Toyota thought the launch of the all new Tundra was going to
be a slam dunk, it didn't take long for the pickup to earn
First, in March, the Tundra unexpectedly fell one star short of
a perfect five-star safety rating in head-on collisions testing
by the National Highway Traffic Safety Administration (NHTSA),
while the Chevrolet Silverado, Dodge Ram, Ford F-150, and GMC Sierra
all scored five stars. However, the Insurance Institute for Highway
Safety (IIHS) later awarded the Tundra with its 2008 ‘Top Safety Pick’ award – the
first time a pickup has been recognized by the IIHS for this honor.
Next, in May, came word of snapping camshafts in at least 20 of the Tundra’s
new 5.7-liter i-Force V8 engines, due to a manufacturing defect at the supplier.
Toyota replaced the entire engine in Tundra’s with camshaft problems.
Drivetrain glitches continued throughout the remainder of 2007.
October Toyota confirmed reports of vibrations in Tundras with
6-speed transmissions as the transmission changed gears accelerating
and decelerating. Toyota traced the ‘rumble
strip’ problem to an issue with the torque converter. And in December a
recall was issued for 15,600 Tundras, to fix an improperly heat-treated joint
in the rear propeller shaft on 4WD trucks.
Finally, owners self-reported and posted pictures online of cracking
tailgates that appeared after loading cargo into the back of the
Tundra. Toyota agreed to replace the tailgate of any new Tundra
damaged during ‘normal’ use.
Even before the last of the Tundra’s quality challenges was reported, Toyota’s
head of global manufacturing, Takeshi Uchiyamada, candidly admitted to Automotive
News that the problems had caused “shame” within the company. Uchiyamada-san
said the cause was Toyota’s rapid product expansion and new manufacturing
Hopefully 2008 will be a better year for Tundra quality.
Truck Sales Hit a Wall While Fuel Prices Hit the Ceiling
Economic pressures shrink trucks sales
2007 wasn't a kind month for pickup truck sales,
and neither was most of 2007 for that matter.
in all segments shrank 11.2% from a year earlier, and overall
year-to-date sales fell 5.5%. Pickup
sales slowed all year as fuel prices rose to near-record levels
and residential housing starts and contracting jobs fell off
a cliff. Non-core truck buyers, not needing a pickup for work
or hauling toys, started shifting to smaller vehicles.
as high as $6,500 were placed on hoods as pickups piled up on
lots and average dealer turnover rates ballooned well past 100-days
for most brands. 60-days average turnover is considered to be
new Toyota Tundra was the only top ten selling pickup to enter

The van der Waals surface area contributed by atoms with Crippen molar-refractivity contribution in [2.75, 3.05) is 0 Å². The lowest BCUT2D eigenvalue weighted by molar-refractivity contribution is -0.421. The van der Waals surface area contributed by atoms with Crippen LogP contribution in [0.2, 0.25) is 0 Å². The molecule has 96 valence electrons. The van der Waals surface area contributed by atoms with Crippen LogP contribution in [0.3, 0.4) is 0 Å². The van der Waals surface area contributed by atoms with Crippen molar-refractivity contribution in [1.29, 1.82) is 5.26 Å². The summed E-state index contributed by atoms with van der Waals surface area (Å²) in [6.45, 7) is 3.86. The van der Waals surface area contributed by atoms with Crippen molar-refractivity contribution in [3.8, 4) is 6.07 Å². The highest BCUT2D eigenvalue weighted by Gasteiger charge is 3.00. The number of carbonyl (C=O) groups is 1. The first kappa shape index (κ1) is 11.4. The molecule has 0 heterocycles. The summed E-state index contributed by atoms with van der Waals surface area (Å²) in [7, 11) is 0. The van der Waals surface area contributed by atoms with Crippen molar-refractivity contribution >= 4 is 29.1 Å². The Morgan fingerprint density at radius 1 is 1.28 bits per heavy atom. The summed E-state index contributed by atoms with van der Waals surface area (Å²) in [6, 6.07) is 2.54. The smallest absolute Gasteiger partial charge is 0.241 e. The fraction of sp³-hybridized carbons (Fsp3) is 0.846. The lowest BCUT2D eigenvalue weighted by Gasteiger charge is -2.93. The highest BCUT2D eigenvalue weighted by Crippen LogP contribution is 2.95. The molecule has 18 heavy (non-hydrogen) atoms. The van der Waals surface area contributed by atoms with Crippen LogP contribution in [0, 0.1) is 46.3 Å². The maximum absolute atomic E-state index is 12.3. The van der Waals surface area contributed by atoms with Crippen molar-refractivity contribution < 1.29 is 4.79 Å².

positive sales territory for the year. Tundra sales were up 57.7%
Continued declines in pickup sales could cause big financial problems
for Chrysler, Ford, and General Motors because pickup trucks generate
almost all of their profits.
Detroit Three plan to cut production of full-size pickups for
part or all of January 2008, in an effort to rebalance inventory
levels with consumer demand.
Jeff Schuster, executive director of global forecasting for J.D.
Power and Associates, says he doesn't see demand for pickup trucks
turning upward until the fourth quarter of 2008.
Diesel Pickups Come Clean
New federal emissions limits are making
oil burners as clean as gassers
truck drivers have long known the performance benefits of diesel
engines. They offer high torque at low RPMs, to make towing big
loads easy, while returning superior fuel economy over comparable
gasoline engines. But they've also been known
for dirty, smelly exhaust.
That changed forever on January 1, 2007, when all consumer diesel
engines built and sold in the U.S. had to meet tough new ‘Tier 2 Bin 5’ emissions
regulations. Tier 2 Bin 5 cut soot by ten-times and nitrogen oxide (NOX) levels
by two-fold, to .01-grams/mile of particulates and .07-grams/mile of NOX.
The new diesel emissions equipment includes diesel particulate filters (DPF)
and NOX scrubbers that increased the cost of some 2007 model year diesel-powered
pickups by $1,500 over 2006 model year trucks.
Oil companies played a role too, refining new ultra-low sulfur diesel (ULSD)
fuel that reduced sulfur content from 500-parts-per-million to 15-ppm, so the
diesel fuel wouldn't gum up the new emissions equipment.
Tougher NOX regulations for 2010 are expected to boost engine and maintenance
costs even higher. But with fuel prices steadily climbing and diesel engines
about to trickle down from heavy to light duty pickups, clean diesels are likely
to grow in sales numbers as truck owners seek out the best combination of mileage
and power in all truck segments.